Support for Transgender Rights Increasing in Texas

Support for Transgender Rights Increasing in Texas

“The Public Religion Research Institute interviewed 1,100 people, including 150 Texans. Six out of 10 Texans said they’ve become more supportive toward transgender rights compared to their views five years ago,” reports Becky Fogel for KUT, Austin’s public radio affiliate. PRRI’s survey found that the Lone Star State tracks with the rest of the country, as 62% of Americans say they have become more supportive toward transgender rights compared to their views five years ago. The survey also covered a range of topics including bathroom bills and transgender military service. Speaking to the former, PRRI founder and CEO Robert P. Jones said: “They’re divided fairly strongly along party lines on this question, with the majority of Democrats supporting transgender people to use the bathroom of their choice and Republicans opposing that.” Fogel points out that a bathroom bill did not pass the Texas legislature in 2017 after pushback from LGBTQ and business groups. 

Delta CEO: Abortion Rights Are Not Corporate America’s Responsibility

Georgia’s restrictive abortion law has drawn pushback from a number of critics, some of whom are calling for a boycott of businesses that operate in the state. Delta Airlines is one major corporation that calls the Peach State home, and CEO Ed Bastian spoke on the issue on Tuesday. “Whichever way you go on the topic, you’re going to alienate millions, tens of millions, of people. This is an issue that is uncomfortable. This something that the courts need to settle and resolve, not corporate America. At least for us. I can’t win,” he said. Bastian also pointed out that unlike Disney, Delta’s connection to the state runs much deeper. Delta employs 35,000 people in Georgia. A2018 PRRI/The Atlantic survey shows over one in three Americans have boycotted or purposefully bought something to send a message (36%), while 62% have not.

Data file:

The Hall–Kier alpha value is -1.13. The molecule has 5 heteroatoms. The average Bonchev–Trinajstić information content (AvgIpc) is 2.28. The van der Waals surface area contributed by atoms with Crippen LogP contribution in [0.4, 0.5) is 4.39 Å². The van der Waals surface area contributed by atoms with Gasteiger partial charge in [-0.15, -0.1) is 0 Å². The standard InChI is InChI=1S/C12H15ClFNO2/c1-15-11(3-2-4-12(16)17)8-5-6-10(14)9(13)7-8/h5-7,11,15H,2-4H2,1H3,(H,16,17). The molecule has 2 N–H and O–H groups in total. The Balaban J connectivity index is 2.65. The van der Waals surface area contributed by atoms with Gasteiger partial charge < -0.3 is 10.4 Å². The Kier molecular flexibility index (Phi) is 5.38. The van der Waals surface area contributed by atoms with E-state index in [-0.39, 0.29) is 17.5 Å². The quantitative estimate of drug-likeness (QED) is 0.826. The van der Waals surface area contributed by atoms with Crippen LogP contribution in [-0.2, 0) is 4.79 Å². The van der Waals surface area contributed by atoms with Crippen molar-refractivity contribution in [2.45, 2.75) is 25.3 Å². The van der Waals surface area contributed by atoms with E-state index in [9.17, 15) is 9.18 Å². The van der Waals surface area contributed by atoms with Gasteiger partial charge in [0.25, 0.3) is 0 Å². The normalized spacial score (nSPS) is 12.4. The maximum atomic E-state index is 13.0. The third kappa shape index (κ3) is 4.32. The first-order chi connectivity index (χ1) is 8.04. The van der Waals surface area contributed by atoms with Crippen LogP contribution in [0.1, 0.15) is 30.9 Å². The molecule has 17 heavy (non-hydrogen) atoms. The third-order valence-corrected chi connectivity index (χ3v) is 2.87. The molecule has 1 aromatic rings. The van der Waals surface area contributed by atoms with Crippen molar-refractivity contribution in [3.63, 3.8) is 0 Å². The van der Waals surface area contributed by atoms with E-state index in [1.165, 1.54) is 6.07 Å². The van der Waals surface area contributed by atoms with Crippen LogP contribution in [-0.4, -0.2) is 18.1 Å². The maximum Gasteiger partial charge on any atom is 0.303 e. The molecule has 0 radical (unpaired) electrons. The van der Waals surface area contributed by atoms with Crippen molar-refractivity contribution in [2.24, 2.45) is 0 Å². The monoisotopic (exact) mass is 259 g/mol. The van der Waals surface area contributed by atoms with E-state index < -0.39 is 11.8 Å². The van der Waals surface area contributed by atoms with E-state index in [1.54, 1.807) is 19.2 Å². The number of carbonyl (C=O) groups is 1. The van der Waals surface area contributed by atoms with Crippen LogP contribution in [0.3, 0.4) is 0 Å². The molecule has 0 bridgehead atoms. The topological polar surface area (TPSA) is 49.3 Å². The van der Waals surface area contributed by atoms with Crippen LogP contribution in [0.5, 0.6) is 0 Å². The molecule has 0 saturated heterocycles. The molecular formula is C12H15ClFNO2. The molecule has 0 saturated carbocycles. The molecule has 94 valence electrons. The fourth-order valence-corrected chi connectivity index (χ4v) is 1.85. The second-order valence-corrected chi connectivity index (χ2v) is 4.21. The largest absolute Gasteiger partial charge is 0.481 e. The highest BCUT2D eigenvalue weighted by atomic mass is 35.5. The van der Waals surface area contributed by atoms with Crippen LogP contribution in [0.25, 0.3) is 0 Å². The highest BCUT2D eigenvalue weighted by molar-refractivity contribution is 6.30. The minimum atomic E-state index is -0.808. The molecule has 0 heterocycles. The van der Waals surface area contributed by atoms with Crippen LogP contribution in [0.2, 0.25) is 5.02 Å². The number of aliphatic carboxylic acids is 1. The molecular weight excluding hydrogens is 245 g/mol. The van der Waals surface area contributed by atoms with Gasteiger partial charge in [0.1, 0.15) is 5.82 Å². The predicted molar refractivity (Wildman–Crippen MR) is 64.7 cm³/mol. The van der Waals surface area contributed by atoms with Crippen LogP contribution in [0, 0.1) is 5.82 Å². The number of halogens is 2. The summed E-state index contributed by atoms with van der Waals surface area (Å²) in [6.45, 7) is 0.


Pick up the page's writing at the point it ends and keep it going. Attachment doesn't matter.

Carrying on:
Attorney General Barr Issues Executive Privilege Threat to Congress

In a letter from the Justice Department that was made public on Tuesday, Attorney General William Barr will petition the president to assert executive privilege concerning documents from the administration’s controversial citizenship question on the U.S. census, if Democratic lawmakers move to hold Barr in contempt. “The Committee has a responsibility under the Constitution to conduct rigorous oversight of the Census, and we will not delay our efforts due to your ongoing obstruction,” Oversight Committee Chairman Elijah E. Cummings (D-MD) said in response. It was recently made aware that the late Republican strategist Thomas B. Hofeller played a large role in the Trump administration’s decision to add a citizenship question to the census, weeks before the Supreme Court is set to rule on the issue. According to a 2019 PRRI survey, there is a strong bipartisan agreement on this issue. More than three-quarters of Republicans (81%) and Democrats (77%) and approximately seven in ten independents (71%) agree that it is at least somewhat likely that the census will not get an accurate count because of this question.

Secularism on the Rise but Spirituality is Too

Twenty-four percent of Americans do not associate themselves with any faith tradition, a 2016 PRRI survey finds. This is an eight point increase from 2011, and this trend is particularly sharp with young people (18-29), where more than a third are unaffiliated. Religion has long provided community, as well as commitment. So what has filled this void? A Vox/Morning Consult poll finds that family and friends have provided the top source of community, with religion and spirituality coming in at second place. The poll also found that despite the rise of religiously unaffiliated people, an overwhelming majority (77%) of people said they believe in a higher being, with a much higher percentage of people claiming to be spiritual (70%) rather than religious (56%). The decline of religious affiliation could be explained by frustration with religious institutions. “I just think most of them [churches] are hypocrites. And with the Catholics and all that sexual abuse stuff, I’m really upset about that. But the church, they won’t do anything to stop it,” says Bill Dame, a former churchgoer who still believes in God.